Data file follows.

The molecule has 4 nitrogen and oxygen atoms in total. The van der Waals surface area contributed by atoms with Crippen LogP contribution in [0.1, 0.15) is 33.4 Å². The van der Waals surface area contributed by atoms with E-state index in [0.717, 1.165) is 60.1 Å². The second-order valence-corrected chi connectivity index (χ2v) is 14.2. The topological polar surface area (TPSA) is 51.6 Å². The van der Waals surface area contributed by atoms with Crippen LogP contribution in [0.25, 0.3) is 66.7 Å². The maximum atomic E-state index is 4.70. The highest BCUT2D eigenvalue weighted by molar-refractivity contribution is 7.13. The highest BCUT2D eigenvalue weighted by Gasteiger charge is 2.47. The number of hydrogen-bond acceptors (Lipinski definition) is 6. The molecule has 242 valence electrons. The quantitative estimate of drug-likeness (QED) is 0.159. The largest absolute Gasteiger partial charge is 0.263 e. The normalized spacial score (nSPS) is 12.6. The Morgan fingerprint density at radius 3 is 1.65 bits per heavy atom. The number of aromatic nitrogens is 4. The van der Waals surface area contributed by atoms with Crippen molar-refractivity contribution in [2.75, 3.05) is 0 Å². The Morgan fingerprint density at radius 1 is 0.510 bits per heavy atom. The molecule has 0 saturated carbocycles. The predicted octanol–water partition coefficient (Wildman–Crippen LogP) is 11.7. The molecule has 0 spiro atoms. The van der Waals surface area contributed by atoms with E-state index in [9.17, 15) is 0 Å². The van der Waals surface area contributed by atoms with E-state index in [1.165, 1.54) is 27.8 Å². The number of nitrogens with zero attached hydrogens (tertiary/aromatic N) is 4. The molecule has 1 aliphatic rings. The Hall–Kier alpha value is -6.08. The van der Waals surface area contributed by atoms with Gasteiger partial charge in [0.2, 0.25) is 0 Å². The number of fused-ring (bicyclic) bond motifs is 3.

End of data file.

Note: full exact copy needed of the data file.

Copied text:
The molecule has 4 nitrogen and oxygen atoms in total. The van der Waals surface area contributed by atoms with Crippen LogP contribution in [0.1, 0.15) is 33.4 Å². The van der Waals surface area contributed by atoms with E-state index in [0.717, 1.165) is 60.1 Å². The second-order valence-corrected chi connectivity index (χ2v) is 14.2. The topological polar surface area (TPSA) is 51.6 Å². The van der Waals surface area contributed by atoms with Crippen LogP contribution in [0.25, 0.3) is 66.7 Å². The maximum atomic E-state index is 4.70. The highest BCUT2D eigenvalue weighted by molar-refractivity contribution is 7.13. The highest BCUT2D eigenvalue weighted by Gasteiger charge is 2.47. The number of hydrogen-bond acceptors (Lipinski definition) is 6. The molecule has 242 valence electrons. The quantitative estimate of drug-likeness (QED) is 0.159. The largest absolute Gasteiger partial charge is 0.263 e. The normalized spacial score (nSPS) is 12.6. The Morgan fingerprint density at radius 3 is 1.65 bits per heavy atom. The number of aromatic nitrogens is 4. The van der Waals surface area contributed by atoms with Crippen molar-refractivity contribution in [2.75, 3.05) is 0 Å². The Morgan fingerprint density at radius 1 is 0.510 bits per heavy atom. The molecule has 0 saturated carbocycles. The predicted octanol–water partition coefficient (Wildman–Crippen LogP) is 11.7. The molecule has 0 spiro atoms. The van der Waals surface area contributed by atoms with E-state index in [9.17, 15) is 0 Å². The van der Waals surface area contributed by atoms with E-state index in [1.165, 1.54) is 27.8 Å². The number of nitrogens with zero attached hydrogens (tertiary/aromatic N) is 4. The molecule has 1 aliphatic rings. The Hall–Kier alpha value is -6.08. The van der Waals surface area contributed by atoms with Gasteiger partial charge in [0.2, 0.25) is 0 Å². The number of fused-ring (bicyclic) bond motifs is 3.